Skip to main content

Q&A with March Tocqueville Fellow Graduate Grace Cook

Learn how Grace Cook developed a passion for philanthropy and found her fit as a 2021 March Tocqueville Fellow.

June 3, 2024

My journey toward giving back to the community started at birth, being deeply influenced by my family’s legacy of philanthropy.

At United Way of Metropolitan Dallas, developing a pipeline of change-makers to advance our work to achieve lasting results in our community is at the heart of the March Tocqueville Fellows initiative made possible by Carol and Kevin March. 

The multi-year fellowship provides young professionals in North Texas with a unique opportunity to engage in a multi-year learning, giving and volunteering experience with the people and partners of the Live United movement. 

To give you an inside look into the fellowship, we caught up with March Fellows graduate Grace Cook to recap her time in the program: 

Describe what keeps you busy during the day/what you do for a living. 

Grace Cook: In terms of my professional involvement, I serve as a board member for many organizations across Dallas and North Texas. They include Planned Parenthood, The Lamplighter School, UT Southwestern Medical Center, Thomsen Foundation, and much of the arts located on Flora Street, including the Dallas Museum of Art, the Nasher, Symphony, AT&T Performing Arts Center and TACA. Additionally, I serve as an advisory board member at the Trinity River Audubon Center. 

Juggling these roles keeps me on my toes, bouncing between meetings and events. But when I need a breather, I head straight to my ranch just south of Forestburg, Texas. There, surrounded by nature and my furry friends—dogs, chickens, and cows—I soak up the tranquility away from the city buzz. It’s my little slice of heaven, where I can reconnect with the land and admire the wildlife, from annoying feral hogs to elegant deer and the occasional bobcat. 

Tell us about your decision to become a March Tocqueville Fellow through your family foundation. 

Grace Cook: When considering opportunities for community engagement, the invitation to become a March Tocqueville Fellow was one I couldn’t refuse, especially with Jennifer Sampson at the helm. But beyond that initial pull, I wanted to dig deeper into what Dallas truly needs. I thought that if I could really get into the nitty-gritty of the issues concerning education, income, and health I could figure out where I could do the most good. 

My grandma’s always been my guiding light, showing me what it means to be caring and giving. Her values have strongly influenced mine. I want to be just like her—helping out and making a real difference in people’s lives. Although I’m still learning the ropes, being part of the March Tocqueville Fellowship has been like a crash course in making an impact. 

What is your biggest highlight from the program? 

Grace Cook: What stood out most to me during my time with the March Tocqueville Fellows was a transformative experience at Bonton Farms. Amidst the festivities like the renowned Templeton Christmas party and the epic United Way 100 kick-off party at Reunion Tower, this visit struck a chord with me. As we are brunched on food from the lush garden that surrounded us, I was deeply moved by the community’s dedication to addressing food insecurity in one of South Dallas’ food deserts.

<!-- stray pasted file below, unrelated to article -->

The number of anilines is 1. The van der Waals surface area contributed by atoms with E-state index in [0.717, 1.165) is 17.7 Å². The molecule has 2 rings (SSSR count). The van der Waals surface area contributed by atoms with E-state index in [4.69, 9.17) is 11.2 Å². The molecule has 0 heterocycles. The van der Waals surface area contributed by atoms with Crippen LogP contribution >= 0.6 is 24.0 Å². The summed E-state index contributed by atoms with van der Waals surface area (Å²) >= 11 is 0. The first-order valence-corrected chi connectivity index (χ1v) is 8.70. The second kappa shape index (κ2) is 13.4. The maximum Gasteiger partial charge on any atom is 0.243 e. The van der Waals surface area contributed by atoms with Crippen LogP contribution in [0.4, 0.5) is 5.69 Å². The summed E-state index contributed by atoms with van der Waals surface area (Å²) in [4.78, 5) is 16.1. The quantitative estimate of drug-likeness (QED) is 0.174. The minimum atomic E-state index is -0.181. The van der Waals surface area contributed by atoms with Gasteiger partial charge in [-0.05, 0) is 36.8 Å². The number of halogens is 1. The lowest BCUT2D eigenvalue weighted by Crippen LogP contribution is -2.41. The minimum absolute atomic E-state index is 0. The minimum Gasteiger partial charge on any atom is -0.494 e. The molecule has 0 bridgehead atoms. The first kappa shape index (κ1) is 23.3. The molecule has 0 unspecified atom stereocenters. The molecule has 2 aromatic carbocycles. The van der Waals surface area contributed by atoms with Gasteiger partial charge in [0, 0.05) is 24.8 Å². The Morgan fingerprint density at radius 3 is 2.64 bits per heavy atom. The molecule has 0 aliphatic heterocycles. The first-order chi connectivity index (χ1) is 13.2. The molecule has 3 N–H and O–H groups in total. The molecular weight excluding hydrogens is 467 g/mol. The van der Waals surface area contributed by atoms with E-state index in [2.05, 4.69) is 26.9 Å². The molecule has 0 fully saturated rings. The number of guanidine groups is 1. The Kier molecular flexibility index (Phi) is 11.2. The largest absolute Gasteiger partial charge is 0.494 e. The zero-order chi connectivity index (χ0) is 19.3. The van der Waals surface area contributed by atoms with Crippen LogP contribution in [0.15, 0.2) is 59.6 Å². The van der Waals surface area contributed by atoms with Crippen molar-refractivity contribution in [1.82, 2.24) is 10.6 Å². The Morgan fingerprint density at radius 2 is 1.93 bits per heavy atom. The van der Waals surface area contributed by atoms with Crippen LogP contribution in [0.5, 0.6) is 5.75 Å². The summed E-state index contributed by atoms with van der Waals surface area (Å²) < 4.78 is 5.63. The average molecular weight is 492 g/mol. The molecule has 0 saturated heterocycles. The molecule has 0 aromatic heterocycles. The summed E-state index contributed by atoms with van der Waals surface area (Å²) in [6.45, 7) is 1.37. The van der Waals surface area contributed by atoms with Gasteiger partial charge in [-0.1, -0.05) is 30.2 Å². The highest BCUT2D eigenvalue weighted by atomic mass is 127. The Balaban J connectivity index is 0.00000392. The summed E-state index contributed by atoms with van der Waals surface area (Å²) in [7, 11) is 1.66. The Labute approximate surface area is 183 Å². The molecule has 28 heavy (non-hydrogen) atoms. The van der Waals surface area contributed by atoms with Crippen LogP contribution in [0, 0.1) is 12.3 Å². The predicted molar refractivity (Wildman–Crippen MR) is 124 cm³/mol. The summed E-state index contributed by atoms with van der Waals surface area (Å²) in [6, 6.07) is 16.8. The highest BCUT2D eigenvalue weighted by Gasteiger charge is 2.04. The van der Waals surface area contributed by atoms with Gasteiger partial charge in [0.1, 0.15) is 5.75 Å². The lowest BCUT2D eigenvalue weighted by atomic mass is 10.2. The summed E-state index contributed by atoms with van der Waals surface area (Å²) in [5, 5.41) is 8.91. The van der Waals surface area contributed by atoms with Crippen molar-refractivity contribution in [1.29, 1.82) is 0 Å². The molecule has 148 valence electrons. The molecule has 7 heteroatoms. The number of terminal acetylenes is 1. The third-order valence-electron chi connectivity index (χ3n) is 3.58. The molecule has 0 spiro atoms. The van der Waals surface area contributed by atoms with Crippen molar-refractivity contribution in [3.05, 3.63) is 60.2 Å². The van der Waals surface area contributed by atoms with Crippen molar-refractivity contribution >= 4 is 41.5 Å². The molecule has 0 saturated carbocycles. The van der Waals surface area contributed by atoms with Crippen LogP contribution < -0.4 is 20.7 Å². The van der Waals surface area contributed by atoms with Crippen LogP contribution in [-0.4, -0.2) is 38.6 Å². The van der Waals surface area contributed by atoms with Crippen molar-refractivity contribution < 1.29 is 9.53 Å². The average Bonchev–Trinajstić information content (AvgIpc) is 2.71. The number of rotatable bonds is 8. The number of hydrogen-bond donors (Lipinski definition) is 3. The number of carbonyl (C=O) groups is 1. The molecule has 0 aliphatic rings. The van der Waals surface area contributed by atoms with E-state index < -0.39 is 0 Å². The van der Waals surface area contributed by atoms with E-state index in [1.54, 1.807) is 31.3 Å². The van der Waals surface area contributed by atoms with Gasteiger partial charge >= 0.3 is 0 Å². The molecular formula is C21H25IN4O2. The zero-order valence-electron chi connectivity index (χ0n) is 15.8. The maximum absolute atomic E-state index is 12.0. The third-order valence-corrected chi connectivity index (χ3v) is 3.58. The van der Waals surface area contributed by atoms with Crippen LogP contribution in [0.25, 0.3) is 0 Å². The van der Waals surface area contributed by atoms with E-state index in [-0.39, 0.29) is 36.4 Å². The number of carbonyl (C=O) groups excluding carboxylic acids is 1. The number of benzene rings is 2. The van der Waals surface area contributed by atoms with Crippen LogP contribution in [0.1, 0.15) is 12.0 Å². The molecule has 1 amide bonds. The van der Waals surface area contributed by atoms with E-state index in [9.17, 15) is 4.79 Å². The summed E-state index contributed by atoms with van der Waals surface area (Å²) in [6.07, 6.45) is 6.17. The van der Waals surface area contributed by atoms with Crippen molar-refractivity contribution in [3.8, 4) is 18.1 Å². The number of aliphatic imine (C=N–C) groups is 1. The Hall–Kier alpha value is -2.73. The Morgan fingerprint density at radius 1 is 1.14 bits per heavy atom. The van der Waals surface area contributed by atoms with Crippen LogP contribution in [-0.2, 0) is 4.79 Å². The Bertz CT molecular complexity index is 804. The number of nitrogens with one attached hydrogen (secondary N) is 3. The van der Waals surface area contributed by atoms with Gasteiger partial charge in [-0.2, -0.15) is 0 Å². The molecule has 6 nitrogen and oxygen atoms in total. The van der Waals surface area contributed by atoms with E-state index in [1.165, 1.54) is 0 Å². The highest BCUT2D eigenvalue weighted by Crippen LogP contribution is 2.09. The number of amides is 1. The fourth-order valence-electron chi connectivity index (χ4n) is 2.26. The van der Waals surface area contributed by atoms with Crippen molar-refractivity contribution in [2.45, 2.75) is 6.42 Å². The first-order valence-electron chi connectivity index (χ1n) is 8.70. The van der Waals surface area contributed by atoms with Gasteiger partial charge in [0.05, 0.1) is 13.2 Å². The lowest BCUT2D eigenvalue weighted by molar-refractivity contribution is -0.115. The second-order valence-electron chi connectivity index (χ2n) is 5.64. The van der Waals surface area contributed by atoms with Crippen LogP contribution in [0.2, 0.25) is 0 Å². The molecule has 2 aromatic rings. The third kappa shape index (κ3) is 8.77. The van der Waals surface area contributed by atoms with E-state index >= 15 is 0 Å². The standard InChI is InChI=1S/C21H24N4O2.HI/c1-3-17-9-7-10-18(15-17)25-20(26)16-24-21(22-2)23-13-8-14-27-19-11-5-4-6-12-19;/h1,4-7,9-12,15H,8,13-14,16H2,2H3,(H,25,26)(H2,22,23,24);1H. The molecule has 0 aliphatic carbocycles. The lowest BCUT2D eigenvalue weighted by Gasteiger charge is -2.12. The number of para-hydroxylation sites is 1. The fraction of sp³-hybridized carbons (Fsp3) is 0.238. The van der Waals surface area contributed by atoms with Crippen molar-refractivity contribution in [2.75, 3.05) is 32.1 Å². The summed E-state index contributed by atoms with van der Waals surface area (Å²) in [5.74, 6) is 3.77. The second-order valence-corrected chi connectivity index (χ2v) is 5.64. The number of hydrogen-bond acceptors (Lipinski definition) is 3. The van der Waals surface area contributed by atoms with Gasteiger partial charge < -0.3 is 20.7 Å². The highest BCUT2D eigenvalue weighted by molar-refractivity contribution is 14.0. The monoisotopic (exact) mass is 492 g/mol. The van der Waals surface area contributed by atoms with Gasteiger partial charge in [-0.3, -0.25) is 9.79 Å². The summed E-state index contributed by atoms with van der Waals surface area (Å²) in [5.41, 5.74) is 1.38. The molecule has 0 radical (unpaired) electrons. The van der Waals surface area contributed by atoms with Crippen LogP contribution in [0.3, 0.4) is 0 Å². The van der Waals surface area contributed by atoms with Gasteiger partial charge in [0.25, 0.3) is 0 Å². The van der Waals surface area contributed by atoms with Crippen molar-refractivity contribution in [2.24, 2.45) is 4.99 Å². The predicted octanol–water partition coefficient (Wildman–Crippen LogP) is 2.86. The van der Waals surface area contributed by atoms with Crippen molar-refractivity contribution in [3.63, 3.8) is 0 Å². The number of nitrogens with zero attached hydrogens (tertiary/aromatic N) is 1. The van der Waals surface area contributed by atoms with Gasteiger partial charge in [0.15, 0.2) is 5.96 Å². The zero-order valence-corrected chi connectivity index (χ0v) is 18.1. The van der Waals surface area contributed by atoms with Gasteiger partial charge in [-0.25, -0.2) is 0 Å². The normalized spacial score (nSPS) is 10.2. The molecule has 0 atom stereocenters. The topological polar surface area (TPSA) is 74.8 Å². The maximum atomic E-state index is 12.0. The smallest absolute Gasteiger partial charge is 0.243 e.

The highlight for me (besides hanging out with the goats) was hearing about Bonton Farms’ Tiny House Village project. They provide housing for people facing tough times, and it hit me how dire affordable housing is in Dallas. Seeing the Bonton community rally like that was a real eye-opener. It just goes to show how powerful grassroots efforts can be in tackling major issues. 

Outside of being a fellow, how are you involved with UWMD? 

Grace Cook: Apart from being involved with The March Tocqueville Society, I’ve had a blast mentoring with Entryway Dallas in United Way’s Social Innovation Accelerator program. Witnessing the growth of new nonprofit groups has been truly inspiring. Every step of the way, from the initial stages to The Pitch, where the top 5 received $25,000, and more, has been incredibly fulfilling. 

Watching the dedication and hard work of these individuals as they make a real, quantitative impact in our community is truly motivating. Providing guidance and support along the journey has been an exciting and challenging experience. United Way’s Social Innovation Accelerator program emphasizes teamwork and creative thinking, and I’ve cherished being part of it. 

Tell us about the moment in life that fueled your desire to give back.  

Grace Cook: My journey toward giving back to the community started at birth, being deeply influenced by my family’s legacy of philanthropy. Growing up in a household where generosity was a fundamental value, I was inspired by the examples set by my grandma and mom. 

My grandma played a pivotal role in the development of significant institutions such as the Dallas Museum of Art and UT Southwestern Medical Center. Her background as a journalist for The Dallas Morning News equipped her with a keen ability to ask insightful questions, enabling her to get to the heart of an organization in minutes. 

My mom has continued to support Dallas, keeping the family giving spirit alive. Currently, she’s very focused on the Dallas Zoo and the DMA. Ever since I was born, I’ve seen how much she cares about making a difference in people’s lives, and I strive to do the same. 


Create Meaningful Change with Us

Volunteer with us and help shape the future of our community. We make it easy to find virtual and in-person volunteer opportunities to improve education, income and health in North Texas.